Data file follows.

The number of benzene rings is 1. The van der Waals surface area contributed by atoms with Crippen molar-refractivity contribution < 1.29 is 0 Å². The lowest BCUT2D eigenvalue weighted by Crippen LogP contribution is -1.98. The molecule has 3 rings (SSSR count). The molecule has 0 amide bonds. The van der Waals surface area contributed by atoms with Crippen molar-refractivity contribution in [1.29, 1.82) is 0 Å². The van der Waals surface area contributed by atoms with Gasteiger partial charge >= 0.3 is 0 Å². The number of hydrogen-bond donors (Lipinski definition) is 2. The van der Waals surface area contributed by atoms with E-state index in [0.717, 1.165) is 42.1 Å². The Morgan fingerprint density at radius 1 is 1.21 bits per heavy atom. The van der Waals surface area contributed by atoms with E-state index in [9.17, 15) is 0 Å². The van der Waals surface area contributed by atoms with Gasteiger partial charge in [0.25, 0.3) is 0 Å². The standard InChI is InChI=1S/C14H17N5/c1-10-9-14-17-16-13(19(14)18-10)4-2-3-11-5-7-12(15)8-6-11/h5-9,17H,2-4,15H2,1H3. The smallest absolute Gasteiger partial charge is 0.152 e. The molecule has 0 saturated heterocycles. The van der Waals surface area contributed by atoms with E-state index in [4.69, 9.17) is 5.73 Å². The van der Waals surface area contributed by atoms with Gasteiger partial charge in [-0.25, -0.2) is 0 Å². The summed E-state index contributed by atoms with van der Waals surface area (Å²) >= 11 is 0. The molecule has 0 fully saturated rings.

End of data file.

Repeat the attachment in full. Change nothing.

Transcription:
The number of benzene rings is 1. The van der Waals surface area contributed by atoms with Crippen molar-refractivity contribution < 1.29 is 0 Å². The lowest BCUT2D eigenvalue weighted by Crippen LogP contribution is -1.98. The molecule has 3 rings (SSSR count). The molecule has 0 amide bonds. The van der Waals surface area contributed by atoms with Crippen molar-refractivity contribution in [1.29, 1.82) is 0 Å². The van der Waals surface area contributed by atoms with Gasteiger partial charge >= 0.3 is 0 Å². The number of hydrogen-bond donors (Lipinski definition) is 2. The van der Waals surface area contributed by atoms with E-state index in [0.717, 1.165) is 42.1 Å². The Morgan fingerprint density at radius 1 is 1.21 bits per heavy atom. The van der Waals surface area contributed by atoms with E-state index in [9.17, 15) is 0 Å². The van der Waals surface area contributed by atoms with Gasteiger partial charge in [0.25, 0.3) is 0 Å². The standard InChI is InChI=1S/C14H17N5/c1-10-9-14-17-16-13(19(14)18-10)4-2-3-11-5-7-12(15)8-6-11/h5-9,17H,2-4,15H2,1H3. The smallest absolute Gasteiger partial charge is 0.152 e. The molecule has 0 saturated heterocycles. The van der Waals surface area contributed by atoms with E-state index in [4.69, 9.17) is 5.73 Å². The van der Waals surface area contributed by atoms with Gasteiger partial charge in [-0.25, -0.2) is 0 Å². The summed E-state index contributed by atoms with van der Waals surface area (Å²) >= 11 is 0. The molecule has 0 fully saturated rings.